What Is Gwei?

Gwei Explained in Less Than 4 Minutes

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Definition

Gwei is a term for a very small amount of the Ethereum cryptocurrency and is commonly used when discussing transaction fees on the Ethereum network. One Gwei is equal to 0.000000001 ETH.

Definition and Examples of Gwei

Gwei is a term in the cryptocurrency community for a very small amount of the Ethereum currency and is used to pay fees for transactions on the Ethereum network. The Ethereum token is called Ether and is denoted by ETH. One Gwei is the same as 0.000000001 ETH. If a transaction cost is 0.000000020 ETH, you would say that the cost was 20 Gwei. 

Note

Gwei is short for giga-Wei. Wei is the smallest unit of the Ethereum network. One Gwei equals 1 billion Wei.

In Ethereum network slang, Gwei is also sometimes referred to as shannon, after American mathematician and computer scientist Claude E. Shannon. Shannon is credited with laying the foundation for information theory.

But Gwei is not the only measure of small amounts of Ether. Here’s how it stands in the hierarchy of Ether units:

Unit Wei Value
Wei 1 wei
Kwei (babbage) 1,000 wei
Mwei (lovelace) 1,000,000 wei
Gwei (shannon) 1,000,000,000 wei
Twei (microether, szabo) 1,000,000,000,000 wei
Pwei (milliether, finney) 1,000,000,000,000,000 wei
Ether 1,000,000,000,000,000,000 wei

How Gwei Works

Gwei is most commonly used when discussing Ethereum gas, a fee charged for transacting on the Ethereum network.

Depending on the transaction, you may be able to pay more Gwei for a faster transaction or less Gwei for a slower transaction. 

Important

Because one Gwei is the same as 0.000000001 ETH, the value of one Gwei in dollars varies based on the currency price of the Ether token.

For example, the dollar value of 50 Gwei today may not be the same as 50 Gwei tomorrow. You can calculate the value of Gwei at any time based on the current Ethereum price. 

The gas fees paid for Ethereum transactions also vary. When the Ethereum network is congested, gas prices go up. When there’s less demand for transactions and the network isn’t busy, gas fees are lower. That variation is in addition to options you have to send your transaction faster or slower, driving costs up and down.

Do I Need Gwei?

If you transact on the Ethereum network in any way, you’ll have to pay gas fees, which requires Gwei. If you own any Ether today, you already have Gwei. If you own one full Ether coin, you could say that you’re a Gwei billionaire, as one ETH is the same as 1,000,000,000 Gwei.

If you use Ethereum, any ERC-20 token, or any other transaction type on the Ethereum network, you need Gwei to pay the fees.

Alternatives to Gwei

While there is no alternative to paying Gwei when transacting in Ethereum, other cryptocurrencies and networks have far lower costs. For example, Stellar, Dogecoin, Monero, Cardano, and Litecoin offer lower fees than Ethereum for most transactions.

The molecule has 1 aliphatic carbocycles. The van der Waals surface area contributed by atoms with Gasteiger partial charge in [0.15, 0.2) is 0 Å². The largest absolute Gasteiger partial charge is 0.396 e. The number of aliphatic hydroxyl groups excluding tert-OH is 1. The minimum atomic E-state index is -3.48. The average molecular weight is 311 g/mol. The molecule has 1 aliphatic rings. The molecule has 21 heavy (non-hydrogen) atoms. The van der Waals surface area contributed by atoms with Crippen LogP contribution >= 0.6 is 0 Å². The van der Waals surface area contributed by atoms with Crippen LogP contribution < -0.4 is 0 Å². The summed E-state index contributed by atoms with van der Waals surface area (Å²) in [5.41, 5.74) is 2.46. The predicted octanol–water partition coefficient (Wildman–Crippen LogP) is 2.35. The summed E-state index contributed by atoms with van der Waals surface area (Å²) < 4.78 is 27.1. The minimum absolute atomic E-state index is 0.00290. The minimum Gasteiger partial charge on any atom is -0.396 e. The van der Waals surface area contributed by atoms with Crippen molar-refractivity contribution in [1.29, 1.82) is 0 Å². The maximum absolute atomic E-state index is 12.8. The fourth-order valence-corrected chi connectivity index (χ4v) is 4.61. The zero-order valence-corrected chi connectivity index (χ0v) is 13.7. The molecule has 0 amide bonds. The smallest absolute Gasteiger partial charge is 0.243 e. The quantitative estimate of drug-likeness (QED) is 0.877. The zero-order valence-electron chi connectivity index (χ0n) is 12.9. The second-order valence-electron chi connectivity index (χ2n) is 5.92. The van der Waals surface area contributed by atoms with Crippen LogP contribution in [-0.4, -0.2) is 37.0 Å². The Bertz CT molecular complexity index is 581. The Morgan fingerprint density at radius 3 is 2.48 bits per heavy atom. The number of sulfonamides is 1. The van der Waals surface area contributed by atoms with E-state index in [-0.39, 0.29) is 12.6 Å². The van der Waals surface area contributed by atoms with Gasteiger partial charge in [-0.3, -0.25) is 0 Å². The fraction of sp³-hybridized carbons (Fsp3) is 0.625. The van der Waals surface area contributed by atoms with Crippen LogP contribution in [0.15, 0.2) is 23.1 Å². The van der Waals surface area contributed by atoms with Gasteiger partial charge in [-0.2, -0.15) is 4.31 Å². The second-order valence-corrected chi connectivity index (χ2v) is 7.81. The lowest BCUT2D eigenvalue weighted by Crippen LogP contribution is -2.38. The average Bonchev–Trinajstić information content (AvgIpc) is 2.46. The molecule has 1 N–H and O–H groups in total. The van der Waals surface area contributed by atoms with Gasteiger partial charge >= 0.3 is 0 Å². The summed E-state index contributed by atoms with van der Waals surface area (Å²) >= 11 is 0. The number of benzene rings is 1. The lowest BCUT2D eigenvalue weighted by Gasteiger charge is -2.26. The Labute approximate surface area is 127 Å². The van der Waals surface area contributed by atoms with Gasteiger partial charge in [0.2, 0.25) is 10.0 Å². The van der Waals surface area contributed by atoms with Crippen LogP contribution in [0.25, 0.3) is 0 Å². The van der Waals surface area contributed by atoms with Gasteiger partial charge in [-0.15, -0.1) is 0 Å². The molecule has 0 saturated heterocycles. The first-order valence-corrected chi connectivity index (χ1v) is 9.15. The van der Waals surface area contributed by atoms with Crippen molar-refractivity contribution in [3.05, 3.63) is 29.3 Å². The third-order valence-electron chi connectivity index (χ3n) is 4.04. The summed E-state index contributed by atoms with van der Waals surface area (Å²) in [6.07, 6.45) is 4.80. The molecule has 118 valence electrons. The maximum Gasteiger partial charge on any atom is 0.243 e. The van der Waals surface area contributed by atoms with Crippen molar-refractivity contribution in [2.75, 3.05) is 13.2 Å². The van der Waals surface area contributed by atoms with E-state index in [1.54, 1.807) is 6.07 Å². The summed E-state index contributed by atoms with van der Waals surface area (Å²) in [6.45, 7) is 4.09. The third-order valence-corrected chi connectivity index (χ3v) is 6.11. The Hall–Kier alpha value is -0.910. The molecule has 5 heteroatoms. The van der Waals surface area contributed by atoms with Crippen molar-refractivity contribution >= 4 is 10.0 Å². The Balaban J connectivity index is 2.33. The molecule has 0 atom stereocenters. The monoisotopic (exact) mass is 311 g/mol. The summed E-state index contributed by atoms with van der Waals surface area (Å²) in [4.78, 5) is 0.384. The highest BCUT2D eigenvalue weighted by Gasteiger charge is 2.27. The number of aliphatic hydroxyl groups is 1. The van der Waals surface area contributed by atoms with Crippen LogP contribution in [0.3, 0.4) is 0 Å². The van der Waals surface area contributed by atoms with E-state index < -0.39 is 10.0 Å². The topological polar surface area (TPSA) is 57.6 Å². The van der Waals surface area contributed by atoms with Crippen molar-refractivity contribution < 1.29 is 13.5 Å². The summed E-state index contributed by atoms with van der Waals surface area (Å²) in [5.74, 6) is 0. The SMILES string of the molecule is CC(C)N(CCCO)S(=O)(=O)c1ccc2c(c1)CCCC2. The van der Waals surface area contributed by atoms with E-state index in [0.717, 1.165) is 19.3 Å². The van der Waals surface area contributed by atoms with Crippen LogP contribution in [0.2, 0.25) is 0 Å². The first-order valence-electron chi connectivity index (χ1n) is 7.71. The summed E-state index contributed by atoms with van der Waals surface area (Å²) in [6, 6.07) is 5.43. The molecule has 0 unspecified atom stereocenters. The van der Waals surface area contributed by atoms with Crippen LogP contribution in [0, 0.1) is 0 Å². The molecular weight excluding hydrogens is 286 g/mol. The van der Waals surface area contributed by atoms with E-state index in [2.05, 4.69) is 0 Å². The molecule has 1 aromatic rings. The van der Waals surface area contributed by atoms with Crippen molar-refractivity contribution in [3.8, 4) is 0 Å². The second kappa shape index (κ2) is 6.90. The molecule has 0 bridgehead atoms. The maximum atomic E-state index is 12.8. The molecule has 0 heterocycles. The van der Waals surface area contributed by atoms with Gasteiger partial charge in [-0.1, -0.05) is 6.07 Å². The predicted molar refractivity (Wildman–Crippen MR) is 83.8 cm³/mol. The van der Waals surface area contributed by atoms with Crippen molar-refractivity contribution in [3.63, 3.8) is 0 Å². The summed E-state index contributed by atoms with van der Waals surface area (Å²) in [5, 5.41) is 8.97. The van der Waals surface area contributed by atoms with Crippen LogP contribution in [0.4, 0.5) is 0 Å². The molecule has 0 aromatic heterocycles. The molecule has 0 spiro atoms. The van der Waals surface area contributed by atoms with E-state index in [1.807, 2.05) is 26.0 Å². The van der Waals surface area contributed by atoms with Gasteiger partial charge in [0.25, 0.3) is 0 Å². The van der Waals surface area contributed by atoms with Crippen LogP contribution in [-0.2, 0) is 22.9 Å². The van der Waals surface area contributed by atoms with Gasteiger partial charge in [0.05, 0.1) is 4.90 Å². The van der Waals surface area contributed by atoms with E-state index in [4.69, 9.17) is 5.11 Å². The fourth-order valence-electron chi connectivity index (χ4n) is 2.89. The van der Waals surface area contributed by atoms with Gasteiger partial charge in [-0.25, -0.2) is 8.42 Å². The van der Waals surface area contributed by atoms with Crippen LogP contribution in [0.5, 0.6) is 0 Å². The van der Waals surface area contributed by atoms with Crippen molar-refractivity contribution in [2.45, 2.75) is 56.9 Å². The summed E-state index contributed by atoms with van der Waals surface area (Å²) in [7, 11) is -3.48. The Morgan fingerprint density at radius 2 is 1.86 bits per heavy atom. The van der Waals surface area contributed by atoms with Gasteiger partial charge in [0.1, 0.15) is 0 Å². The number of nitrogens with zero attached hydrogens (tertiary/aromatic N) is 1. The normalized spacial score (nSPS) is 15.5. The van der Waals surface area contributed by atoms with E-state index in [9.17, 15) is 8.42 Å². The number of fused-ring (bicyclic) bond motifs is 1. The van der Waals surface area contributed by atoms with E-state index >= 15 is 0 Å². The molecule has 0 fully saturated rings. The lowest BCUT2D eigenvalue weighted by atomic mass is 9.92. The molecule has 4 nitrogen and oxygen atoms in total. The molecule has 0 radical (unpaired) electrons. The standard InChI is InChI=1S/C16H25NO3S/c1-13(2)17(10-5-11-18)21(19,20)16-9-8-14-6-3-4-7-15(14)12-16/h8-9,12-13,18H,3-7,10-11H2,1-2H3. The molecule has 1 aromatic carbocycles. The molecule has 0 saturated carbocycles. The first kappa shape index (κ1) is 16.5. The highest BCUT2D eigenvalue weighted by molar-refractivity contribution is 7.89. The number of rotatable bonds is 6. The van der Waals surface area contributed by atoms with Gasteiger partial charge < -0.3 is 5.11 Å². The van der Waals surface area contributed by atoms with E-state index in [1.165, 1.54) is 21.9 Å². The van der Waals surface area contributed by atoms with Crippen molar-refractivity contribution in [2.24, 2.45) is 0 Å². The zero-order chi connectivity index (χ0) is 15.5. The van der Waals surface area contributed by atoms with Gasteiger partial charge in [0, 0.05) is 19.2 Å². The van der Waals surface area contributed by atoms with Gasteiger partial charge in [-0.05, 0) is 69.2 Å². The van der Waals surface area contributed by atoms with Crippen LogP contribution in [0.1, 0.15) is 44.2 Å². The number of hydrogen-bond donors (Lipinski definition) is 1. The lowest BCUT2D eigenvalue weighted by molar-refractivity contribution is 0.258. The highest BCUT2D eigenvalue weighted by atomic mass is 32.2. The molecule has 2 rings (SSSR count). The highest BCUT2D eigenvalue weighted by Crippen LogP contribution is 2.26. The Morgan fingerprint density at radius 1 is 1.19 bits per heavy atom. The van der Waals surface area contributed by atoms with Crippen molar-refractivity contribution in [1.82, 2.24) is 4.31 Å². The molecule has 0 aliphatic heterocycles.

Note

If you plan to transact on the Ethereum network, pay close attention to the costs, and consider delaying your transaction if the network is busy and you can pay lower fees at a later time or date.

What It Means for Individual Investors

For individual investors, the cost of transacting on the Ethereum network can be significant. For example, In December of 2021, the average gas price on the Ethereum network was 106 Gwei. In July 2021, it was just 40.66 Gwei. That’s a huge variation, so timing your transactions for lower costs can yield significant savings. 

It’s also worth noting that a set of major upgrades to the Ethereum network in 2022 and 2023 are intended to speed up transactions and lower costs. 

Key Takeaways

  • Gwei is a small fractional measurement of the Ethereum cryptocurrency.
  • Ethereum transaction fees, called gas, are measured in Gwei.
  • One full Ethereum token is the same as 1 billion Gwei.
  • The timing of your transaction can influence transaction fees.
  • Other cryptocurrencies may offer lower transaction costs.

The Balance does not provide tax, investment, or financial services and advice. The information is being presented without consideration of the investment objectives, risk tolerance, or financial circumstances of any specific investor and might not be suitable for all investors. Past performance is not indicative of future results. Investing involves risk including the possible loss of principal.

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Sources
The Balance uses only high-quality sources, including peer-reviewed studies, to support the facts within our articles. Read our editorial process to learn more about how we fact-check and keep our content accurate, reliable, and trustworthy.
  1. Ethereum. "Intro to Ether."

  2. IEEE Information Theory Society. "Claude E. Shannon."

  3. Coin Guides. "Ethereum Unit Converter – Gwei to Ether / ETH to Wei, Finney, Szabo etc."

  4. Ethereum. "Gas and Fees."

  5. Ethereum. "ERC-20 Token Standard."

  6. BitInfoCharts. "Ethereum, XRP, Dogecoin, Litecoin, Zcash, Monero, Bitcoin Cash, Dash, Bitcoin SV Avg. Transaction Fee Historical Chart."

  7. YCharts. "Ethereum Average Gas Price."

  8. Ethereum. "Upgrading Ethereum to Radical New Heights."

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